Lifeline WA Answers Record Number of Calls for Help
12 SEP 2019
New figures show the Lifeline WA telephone crisis call centre in Perth has answered a record number of calls for help – more than 32,500 calls in a year.
Released on R U OK? Day, the figures for the 2018/19 financial year show the number of calls answered by Lifeline WA’s volunteer crisis supporters rose by 13.6% on the previous financial year.
There was also a 2.9% increase in the number of West Australians calling the 13 11 14 service, which was believed to be partly the result of more people being in crisis, but also due to the increasing awareness of the service.
Lifeline WA CEO Lorna MacGregor said the organisation has set itself a target to answer every call placed to the suicide prevention hotline by West Australians, which is about 46,000 calls a year.
“We are part of a national service, and in previous years, we have been unable to answer all the calls from West Australians, which have then been picked up by other crisis call centres around the country,” she said.
“We obviously want to help every person that we can, so in the past, it has been disappointing we haven’t had the ability to answer as many calls as we wanted to.
“This year, we answered the most calls ever in our 32 year history, 32,536, and we are on track to reach our target of 46,000 by June 2020.”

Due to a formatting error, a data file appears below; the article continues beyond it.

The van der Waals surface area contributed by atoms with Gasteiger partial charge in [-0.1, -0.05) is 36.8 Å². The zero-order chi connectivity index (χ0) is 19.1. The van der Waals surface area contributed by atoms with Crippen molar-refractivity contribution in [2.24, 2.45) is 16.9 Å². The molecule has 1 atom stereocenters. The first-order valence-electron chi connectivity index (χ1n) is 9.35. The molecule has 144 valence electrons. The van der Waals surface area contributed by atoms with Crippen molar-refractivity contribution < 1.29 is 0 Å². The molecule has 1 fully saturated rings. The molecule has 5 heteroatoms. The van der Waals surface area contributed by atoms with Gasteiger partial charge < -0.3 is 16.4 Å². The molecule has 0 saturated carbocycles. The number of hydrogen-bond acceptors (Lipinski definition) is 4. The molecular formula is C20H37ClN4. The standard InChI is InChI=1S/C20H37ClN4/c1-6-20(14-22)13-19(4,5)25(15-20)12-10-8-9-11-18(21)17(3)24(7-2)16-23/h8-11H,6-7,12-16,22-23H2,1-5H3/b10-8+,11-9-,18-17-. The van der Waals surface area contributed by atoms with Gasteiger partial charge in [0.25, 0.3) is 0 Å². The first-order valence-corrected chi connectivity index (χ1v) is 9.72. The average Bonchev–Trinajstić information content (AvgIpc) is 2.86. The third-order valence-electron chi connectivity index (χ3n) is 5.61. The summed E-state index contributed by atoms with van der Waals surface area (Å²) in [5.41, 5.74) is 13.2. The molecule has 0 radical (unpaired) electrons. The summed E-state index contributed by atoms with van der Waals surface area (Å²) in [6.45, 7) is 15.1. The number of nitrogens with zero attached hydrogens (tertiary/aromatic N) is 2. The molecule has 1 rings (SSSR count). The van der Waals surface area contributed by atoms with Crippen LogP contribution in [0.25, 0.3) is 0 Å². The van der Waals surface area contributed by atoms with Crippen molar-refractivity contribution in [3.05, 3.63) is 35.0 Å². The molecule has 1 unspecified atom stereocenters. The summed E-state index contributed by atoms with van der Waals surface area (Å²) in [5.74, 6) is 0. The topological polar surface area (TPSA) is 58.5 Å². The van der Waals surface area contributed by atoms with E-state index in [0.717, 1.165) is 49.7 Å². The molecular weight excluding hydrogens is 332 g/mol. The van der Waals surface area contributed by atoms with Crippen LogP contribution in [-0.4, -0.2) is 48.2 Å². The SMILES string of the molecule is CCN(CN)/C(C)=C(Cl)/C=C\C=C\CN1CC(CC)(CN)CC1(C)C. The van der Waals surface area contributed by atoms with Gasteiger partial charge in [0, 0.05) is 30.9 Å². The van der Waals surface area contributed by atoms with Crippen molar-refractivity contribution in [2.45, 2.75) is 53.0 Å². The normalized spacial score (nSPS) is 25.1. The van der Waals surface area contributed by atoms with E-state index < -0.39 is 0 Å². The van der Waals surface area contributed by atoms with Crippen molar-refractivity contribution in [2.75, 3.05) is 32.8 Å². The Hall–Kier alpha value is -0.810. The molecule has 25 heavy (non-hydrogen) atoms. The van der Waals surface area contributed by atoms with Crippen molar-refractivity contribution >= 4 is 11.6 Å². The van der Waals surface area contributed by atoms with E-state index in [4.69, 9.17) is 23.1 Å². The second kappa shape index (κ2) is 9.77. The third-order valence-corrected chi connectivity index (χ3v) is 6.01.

Ms MacGregor said Lifeline WA’s ability answer more calls was predominantly due to an increase in the number of trained crisis supporters, up from 178 to 202 (13.5%).
The figures show the WA organisation did not just answer more calls, but intervened in more at-risk and imminent suicide calls, answering more than 27,000 calls from people in crisis, which was an increase of 16.3% on the previous year.
Lifeline WA instigated 216 emergency interventions, calling police or ambulance to actively save a life at risk, which was an increase of 12.5% on the previous year.
Ms MacGregor said the most recent ABS data showed 409 West Australians died by suicide, and that today’s R U OK? Day was a reminder to reach out and ask people who may be struggling.
“We know that while more people are picking up the phone and asking for help, many others are suffering in silence because of the stigma that still surrounds mental health issues,” she said.
“Our advice is that if you think someone could be having suicidal thoughts, it’s OK to ask them directly. It may be the conversation they need to convince them to seek help.”
Lifeline WA also increased its community based prevention services in the financial year, delivering 143 training workshops (+14.4%), and providing counselling support to 616 people dealing with separation or bereavement (+15.1%).